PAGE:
Advisory to American audiences: La Rafle is not about a raffle, except in the ironic sense. The title of this searing history lesson refers to the round-up of 13,000 French Jews, old and young, in the summer of 1942 by French police, through the streets of Paris, into a sports stadium, before trains transported them to Auschwitz. It took more than 50 years for the country’s government to acknowledge its complicity.
Only a handful of French Jews targeted that summer survived to return, and writer/director Rose Bosch found them to glean vivid details in clearly meticulous research. She focuses first on one Jewish Parisian family from Montmartre in June 1942, the Weismanns, as they are adjusting to life with increasing restrictions from jobs, public parks, and schools. Like about a third of the Jews then in France, the religious mother Sura (played by Raphäelle Agogué with a Yiddish accent) had fled from anti-Semitism in Eastern Europe, while the Communist father, Schumel (Gad Elmaleh), is a French citizen already in hiding since there had previously been round-ups of men.
The relationships and the increasingly horrific events are seen from the point of view of their children: 11-year-old Joseph (Hugo Leverdez), forced to be wise beyond his years, and his teen sister Rachel (Rebecca Marder), plus their little neighbor Nono (played by the deliciously cute twins Mathieu and Romain Di Concetto, who compete for the Most Adorable French Kids on Screen with the imp in War of the Buttons). While other dramatizations of the July 16 round-up have bitterly noted how Le Tout Paris watched, and some jeered, Bosch points to those who warned about the arrests of whole families, causing neighbors to quickly take in young children that desperate parents pushed at them. (Ten thousand Jews on the list were not found that day.)
The point of view shifts to a gentile young nurse, Annette Monod (Mélanie Laurent, whose grandfather was deported to Auschwitz), sent by the Red Cross to the bicycle racing stadium Velodrome d’Hiver, known as Vel’ d’Hiv. When she enters, the shocking conditions in the steamy heat will immediately remind Americans of the larger Louisiana Superdome that held fewer people during the Hurricane Katrina disaster for a similar length of time.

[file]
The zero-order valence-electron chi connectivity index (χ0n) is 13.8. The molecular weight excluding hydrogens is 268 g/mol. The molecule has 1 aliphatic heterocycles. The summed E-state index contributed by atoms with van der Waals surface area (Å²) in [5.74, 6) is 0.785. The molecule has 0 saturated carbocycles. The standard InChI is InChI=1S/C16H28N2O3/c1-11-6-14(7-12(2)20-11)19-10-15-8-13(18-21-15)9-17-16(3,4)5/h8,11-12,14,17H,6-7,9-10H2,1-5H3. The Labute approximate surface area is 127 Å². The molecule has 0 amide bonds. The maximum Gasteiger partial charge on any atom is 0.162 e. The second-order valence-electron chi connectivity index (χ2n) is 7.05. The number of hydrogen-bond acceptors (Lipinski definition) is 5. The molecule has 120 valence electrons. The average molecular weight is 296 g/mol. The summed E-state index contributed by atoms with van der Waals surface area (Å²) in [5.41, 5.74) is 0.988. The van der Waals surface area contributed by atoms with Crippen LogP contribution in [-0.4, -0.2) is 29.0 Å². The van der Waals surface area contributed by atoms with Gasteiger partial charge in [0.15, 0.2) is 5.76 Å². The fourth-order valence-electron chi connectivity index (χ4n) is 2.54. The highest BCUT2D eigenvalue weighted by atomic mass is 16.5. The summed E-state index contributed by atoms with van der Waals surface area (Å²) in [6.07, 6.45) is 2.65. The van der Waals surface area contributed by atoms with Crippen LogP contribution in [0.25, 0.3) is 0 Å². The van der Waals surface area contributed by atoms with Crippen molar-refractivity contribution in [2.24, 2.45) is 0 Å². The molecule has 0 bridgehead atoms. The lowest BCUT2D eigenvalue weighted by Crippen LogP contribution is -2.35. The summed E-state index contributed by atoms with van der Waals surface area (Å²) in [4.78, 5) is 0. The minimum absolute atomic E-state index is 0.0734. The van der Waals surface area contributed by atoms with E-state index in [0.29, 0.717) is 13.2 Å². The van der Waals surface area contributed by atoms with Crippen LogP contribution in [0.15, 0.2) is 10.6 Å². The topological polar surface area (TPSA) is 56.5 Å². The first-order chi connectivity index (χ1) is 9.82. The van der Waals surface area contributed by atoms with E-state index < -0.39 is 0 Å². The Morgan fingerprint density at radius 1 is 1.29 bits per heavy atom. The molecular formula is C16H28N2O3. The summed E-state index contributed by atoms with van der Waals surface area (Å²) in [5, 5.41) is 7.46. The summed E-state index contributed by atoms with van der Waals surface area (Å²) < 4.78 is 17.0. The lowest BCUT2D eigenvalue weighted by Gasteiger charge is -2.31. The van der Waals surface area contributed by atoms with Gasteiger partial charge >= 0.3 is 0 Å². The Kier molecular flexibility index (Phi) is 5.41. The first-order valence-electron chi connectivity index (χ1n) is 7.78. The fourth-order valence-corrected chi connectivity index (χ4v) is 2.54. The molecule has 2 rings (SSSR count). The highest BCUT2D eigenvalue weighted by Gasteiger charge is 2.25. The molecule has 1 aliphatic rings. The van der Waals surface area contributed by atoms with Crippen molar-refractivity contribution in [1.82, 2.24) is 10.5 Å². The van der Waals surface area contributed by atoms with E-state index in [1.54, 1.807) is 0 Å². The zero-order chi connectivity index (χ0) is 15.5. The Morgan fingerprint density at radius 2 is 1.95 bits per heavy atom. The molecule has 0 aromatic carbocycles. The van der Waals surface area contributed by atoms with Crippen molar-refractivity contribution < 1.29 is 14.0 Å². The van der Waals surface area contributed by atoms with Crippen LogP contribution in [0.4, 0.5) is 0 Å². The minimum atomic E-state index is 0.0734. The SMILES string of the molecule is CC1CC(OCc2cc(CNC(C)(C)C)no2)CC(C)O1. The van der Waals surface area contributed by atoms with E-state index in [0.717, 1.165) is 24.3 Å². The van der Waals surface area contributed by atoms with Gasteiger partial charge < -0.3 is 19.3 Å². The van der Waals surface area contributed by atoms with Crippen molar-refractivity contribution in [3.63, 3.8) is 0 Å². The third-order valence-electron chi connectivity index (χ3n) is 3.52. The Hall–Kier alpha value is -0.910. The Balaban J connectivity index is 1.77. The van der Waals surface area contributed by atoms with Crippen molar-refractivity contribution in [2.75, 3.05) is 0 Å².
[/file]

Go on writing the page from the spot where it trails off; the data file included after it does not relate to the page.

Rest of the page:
The cinematic convention of noble characters from a different race, religion, or whatever involved with victims seems, at first, to function only to help the audience understand what families like the Weissmans were experiencing. But here they are specific individuals, including a fire department captain defiantly providing water and smuggling out messages, and they were later honored with the “Righteous Among the Nations” by the Holocaust memorial at Yad Vashem in Israel. They were important witnesses to a genocide that had no photographs or other visual documentation. Bosch also plays a bit of a trick on the audience by not showing until the evacuation that the doctor (Jean Reno) in charge of the pitiful infirmary in the middle of the bicycle track is also Jewish.
Conditions for the Jews get even worse when the families are sent to the Beaune-la-Rolande deportation camp, about 50 miles from Paris. When dogs and the French police crush people into the railroad cars, only the adults are first sent, and the separation of families is heartbreaking, with the nurse the only caring adult left for days with the starving and ill children, until a train comes for them, too. Bosch continues the story of the nurse (in actuality a social worker) through to 1945 when she helped returning Jews to find their families.
As visceral, powerful, and ever more awful as many of the scenes are, Bosch less successfully intercuts the larger historical context in scenes that come across as stiff educational recreations. The meetings in Vichy between Chief of State Marshal Pétain and Prime Minister Pierre Laval with the Germans are a bit confusing for a non-French audience, and with a survey this year showing that 60 percent of young French adults didn’t know about the round-ups, the occupation politics may be confusing for them, too. (The collaborators seem more reluctant to assist the Germans than usually depicted.) Worse, the scenes with Hitler at his Berghof Alpine headquarters, shot to look like Eva Braun’s home movies, feature a mechanical Great Dictator Hitler, and are edited too obviously to contrast him and his mistress cavorting luxuriously with the awful conditions of those at the receiving end of his orders for France.
There have been several French features on this subject in the past few years, such as Gilles Paquet-Brenner’s Sarah’s Key (2010), which was more widely released in the U.S. while La Rafle was slowly taking the Jewish film festival route. But those films added unnecessary or heavy-handed melodrama to a shameful episode that La Rafle more realistically brings to the screen.